In response to the G20 Summit in Washington D.C. last month, Chavez established an equivalent, the ALBA (Bolivarian Alternative of the Americas) Summit in Caracas in November. This 6-member group represents an alternative vision to neoliberal economics, one with a socialist agenda in trade relations attempting to re-embed ‘the social’ back into economic and political relations in the region.
In response to the G20 Summit in Washington D.C. last month, Chavez established an equivalent, the ALBA (Bolivarian Alternative of the Americas) Summit in Caracas, Venezuela on November 26th. This 6-member group consisting of Venezuela (2004), Cuba (2004), Bolivia (2006), Nicaragua (2007), Dominica (2008), and its most recent member Honduras (2008), represents an alternative vision to neoliberal economics, one with a socialist agenda in trade relations attempting to re-embed ‘the social’ back into economic and political relations in the region. This ad hoc meeting was a response to the discontent expressed by many Latin American nations to the lack of representation from poorer nations in the G20 summit. It was also an attempt to confirm the notion that neoliberalism is at its end, a remark expressed by Nicaragua’s President Daniel Ortega during the Summit, who called the crisis as the ‘funeral of Capitalism’, naming ALBA as ‘an alternative model of development’. As neoliberalism reveals its fissures and weaknesses, ALBA may be gaining ideological legitimacy as an alternative for poorer Latin American states facing these failures of neoliberalism (past and present). The question remains, however, of how ALBA will gain institutional legitimacy in this economic storm. In the context of a global financial crisis, ALBA’s institutional consolidation will be even more vital.
The United Nations reported in response to Hugo Chavez’s Bolivarian Revolution in Venezuela, that ‘the left wing theory of creating parallel powers to break down and end the old order is here taken to new breathtaking heights.’  This is certainly applicable on the regional level, where the parallelization embraced by ALBA has created a list of developments which attempt to replace its neoliberal counterpart. For example, the implementation of an OPEC-style enterprise called Petroamerica in Latin America now consists of Petrosur, Petrocaribe, Petroandina in an effort to replace multinational companies with state oil companies such as PDVSA, Petrobras and Bolivia’s YPFB (Yacimientos Petroliferos Fiscales Bolivianos). These exist alongside numerous other incentives such as the Latin American Parliament (to replace the Organization of American States) the Food Security Fund, the ALBA Bank or Banco del Sur (in place of the IMF and World Bank) and the latest development proposed in the ALBA Summit; a Monetary Union with the ‘Sucre’ as its currency unit in order to reduce the influence of the U.S. dollar.
Although emulation and replication is not the main issue here, the problem is its multitude. There are numerous ongoing projects established during Venezuela’s oil boom when oil was hovering near the $150/ barrel mark. However, oil as a commodity has become extremely volatile and is now threatening to dip below the $50/ barrel mark. Because ALBA is almost solely financed by Chavez’s subsidized oil exports, the survival of ALBA has now rested on that of Venezuela alone through this economic crisis.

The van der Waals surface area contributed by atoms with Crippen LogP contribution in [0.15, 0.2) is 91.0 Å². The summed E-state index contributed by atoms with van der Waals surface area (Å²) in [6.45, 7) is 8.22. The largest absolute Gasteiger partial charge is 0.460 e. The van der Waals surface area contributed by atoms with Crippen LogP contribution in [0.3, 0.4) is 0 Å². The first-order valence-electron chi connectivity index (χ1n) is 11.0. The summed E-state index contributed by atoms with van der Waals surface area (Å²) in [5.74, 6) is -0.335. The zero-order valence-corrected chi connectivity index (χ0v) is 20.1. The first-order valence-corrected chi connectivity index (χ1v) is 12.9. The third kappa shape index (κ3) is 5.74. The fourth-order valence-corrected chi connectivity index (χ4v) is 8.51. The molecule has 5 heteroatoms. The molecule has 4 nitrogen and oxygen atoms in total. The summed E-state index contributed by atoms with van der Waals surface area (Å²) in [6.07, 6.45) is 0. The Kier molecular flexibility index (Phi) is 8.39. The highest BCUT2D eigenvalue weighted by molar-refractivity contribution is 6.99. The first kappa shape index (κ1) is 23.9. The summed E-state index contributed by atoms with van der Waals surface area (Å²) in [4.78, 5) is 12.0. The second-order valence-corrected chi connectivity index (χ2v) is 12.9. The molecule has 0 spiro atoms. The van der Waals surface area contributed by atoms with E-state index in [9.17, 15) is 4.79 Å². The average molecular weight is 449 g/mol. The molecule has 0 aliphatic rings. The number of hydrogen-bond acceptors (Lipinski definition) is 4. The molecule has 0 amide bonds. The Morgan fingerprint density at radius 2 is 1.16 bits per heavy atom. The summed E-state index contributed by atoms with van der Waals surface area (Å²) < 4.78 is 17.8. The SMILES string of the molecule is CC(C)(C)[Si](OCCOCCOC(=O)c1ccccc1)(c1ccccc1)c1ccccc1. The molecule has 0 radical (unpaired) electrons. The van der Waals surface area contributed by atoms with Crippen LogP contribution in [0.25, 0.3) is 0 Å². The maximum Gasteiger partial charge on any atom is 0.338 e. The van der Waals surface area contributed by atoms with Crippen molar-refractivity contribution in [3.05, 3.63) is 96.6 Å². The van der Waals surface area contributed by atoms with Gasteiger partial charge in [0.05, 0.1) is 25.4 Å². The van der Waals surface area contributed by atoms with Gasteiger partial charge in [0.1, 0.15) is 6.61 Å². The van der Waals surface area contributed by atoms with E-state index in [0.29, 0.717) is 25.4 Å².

Chavez had reportedly said that, thanks to the introduction of his 21st century socialism, Venezuela will be insulated from upheaval elsewhere. However, his domestic situation has not shown Venezuela’s immunity from the economic crisis and Chavez now admits that, as long as oil lingers below $50/barrel, Venezuela will face ‘serious difficulties’.  Venezuela faces one of the highest inflation rates in the world, alongside recurring food shortages, infrastructure problems, housing shortages, increased crime and corruption although 6 million have been lifted out of poverty.  Undoubtedly this will have large consequences on Chavez’s own regional Bolivarian Revolution expressed through ALBA.
Already there have been some ramifications due to Venezuela’s difficulty in riding out the financial storm. For example, the Bank of the South has already stalled as dedication to its fund is decreasing due to Latin American economies reacting to the U.S. market slowdown. This has also affected ALBA’s future extension of its trade initiative. For example, Ecuadorian President Rafael Correa is retaining his membership by waiting for ‘concrete actions’ of ALBA’s institutions. At the Mercosur Summit earlier this week, Correa spoke of the failure of the Bank of the South to help buffer the negative effects of the global economic crisis as a major issue, noting that, if it were more consolidated, its funds would have ‘coordinated savings’ and generated resources to compensate for the loss of foreign investments in the region. Chavez has also reportedly commented that Banco del Sur will remain ‘on ice’ for the moment.